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With one of the world’s biggest soccer tournaments about to get underway in France, the French government has launched a new mobile app to broadcast terrorism alerts and safety information to millions.

Euro 2016 kicks off on Friday and is expected to attract somewhere in the region of two million visitors over the course of a month. But with France still reeling from two major terrorist attacks, one in January 2015 and another one ten months later, the country remains on a high terror alert. Given the proliferation of smartphones, the government has now launched an app called SAIP, which stands for système d’alerte et d’information des populations (translation: system to alert and inform populations).


Above: SAIP

Available on Android and iOS, the free app uses geolocation data to serve up alerts for any kind of “exceptional” event (e.g. nuclear) that results from an attack within a perceived “at-risk” area. Users can also manually input up to eight geographic areas, such as a postal code or a city where friends and family reside, and receive alerts if anything happens in that region.

Though the app has been launched to coincide with a major sporting event, it actually represents part of a broader initiative by the French authorities to provide additional tools to keep citizens safe during any kind of hazardous event. “In the coming months, an update of the application will take into account all major natural and technological risks and issue the related alert messages,” the announcement stated. This perhaps resonates even more given the recent floods that blighted the country.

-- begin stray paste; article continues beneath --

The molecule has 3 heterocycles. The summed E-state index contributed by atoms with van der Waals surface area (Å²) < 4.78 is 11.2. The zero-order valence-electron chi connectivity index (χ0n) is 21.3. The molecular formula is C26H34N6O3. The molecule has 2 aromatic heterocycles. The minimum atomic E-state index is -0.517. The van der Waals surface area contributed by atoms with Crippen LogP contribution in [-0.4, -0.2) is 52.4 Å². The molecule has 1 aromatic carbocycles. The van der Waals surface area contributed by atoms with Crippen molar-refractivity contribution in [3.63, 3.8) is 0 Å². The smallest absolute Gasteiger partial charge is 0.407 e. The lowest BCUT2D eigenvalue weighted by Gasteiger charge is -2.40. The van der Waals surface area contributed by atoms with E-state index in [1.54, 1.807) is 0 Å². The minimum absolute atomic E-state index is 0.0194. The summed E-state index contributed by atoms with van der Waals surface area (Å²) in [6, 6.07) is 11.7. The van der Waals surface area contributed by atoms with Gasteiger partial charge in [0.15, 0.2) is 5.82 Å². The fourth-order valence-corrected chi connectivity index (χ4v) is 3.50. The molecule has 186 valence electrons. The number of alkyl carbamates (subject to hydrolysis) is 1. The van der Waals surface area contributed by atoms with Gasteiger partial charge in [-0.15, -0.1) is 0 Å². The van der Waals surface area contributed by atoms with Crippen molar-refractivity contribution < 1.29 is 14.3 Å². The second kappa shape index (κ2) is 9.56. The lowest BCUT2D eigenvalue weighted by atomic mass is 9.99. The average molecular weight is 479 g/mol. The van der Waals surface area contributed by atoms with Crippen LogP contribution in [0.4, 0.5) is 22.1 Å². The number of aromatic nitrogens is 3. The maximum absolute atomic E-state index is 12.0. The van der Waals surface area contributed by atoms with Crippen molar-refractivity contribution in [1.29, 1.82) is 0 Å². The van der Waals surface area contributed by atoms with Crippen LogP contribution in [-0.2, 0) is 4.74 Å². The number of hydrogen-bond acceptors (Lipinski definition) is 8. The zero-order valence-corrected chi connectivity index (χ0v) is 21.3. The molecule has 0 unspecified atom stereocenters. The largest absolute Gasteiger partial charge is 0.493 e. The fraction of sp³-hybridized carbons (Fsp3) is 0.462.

In addition to providing alerts, the app will mete out behavioral advice such as “take cover,” while also requesting that you refrain from overcrowding telephone networks.

Broadcasting to millions

Many people turn to social media to receive updates during terrorist attacks and other threats to national security and safety, but this can often lead to the spread of false rumors and misinformation. With SAIP, the French government is seeking to build a simple conduit through which citizens can access official government-sanctioned information in real time.

It’s worth noting here that France already has a system in place for issuing up-to-date information, one which includes radio announcements and sirens. But with the majority of people in the West now owning some form of smart communication device, it makes sense for France to take a more holistic approach and get messages directly into people’s pockets. This represents part of a broader shift across the communications spectrum that has seen smartphones and social networks play a crucial part in spreading messages during times of crisis.

Facebook has its Safety Check feature that’s activated during (some) safety-critical events, while AMBER alerts, a product of the National Center for Missing & Exploited Children (NCMEC), have become even more useful as the rise of smartphones and near-ubiquitous Internet access open up new ways of communicating missing children messages to millions. Google has had AMBER alerts integrated into a number of its products for a while, and, as of last October, Uber drivers receive AMBER alerts through their app.


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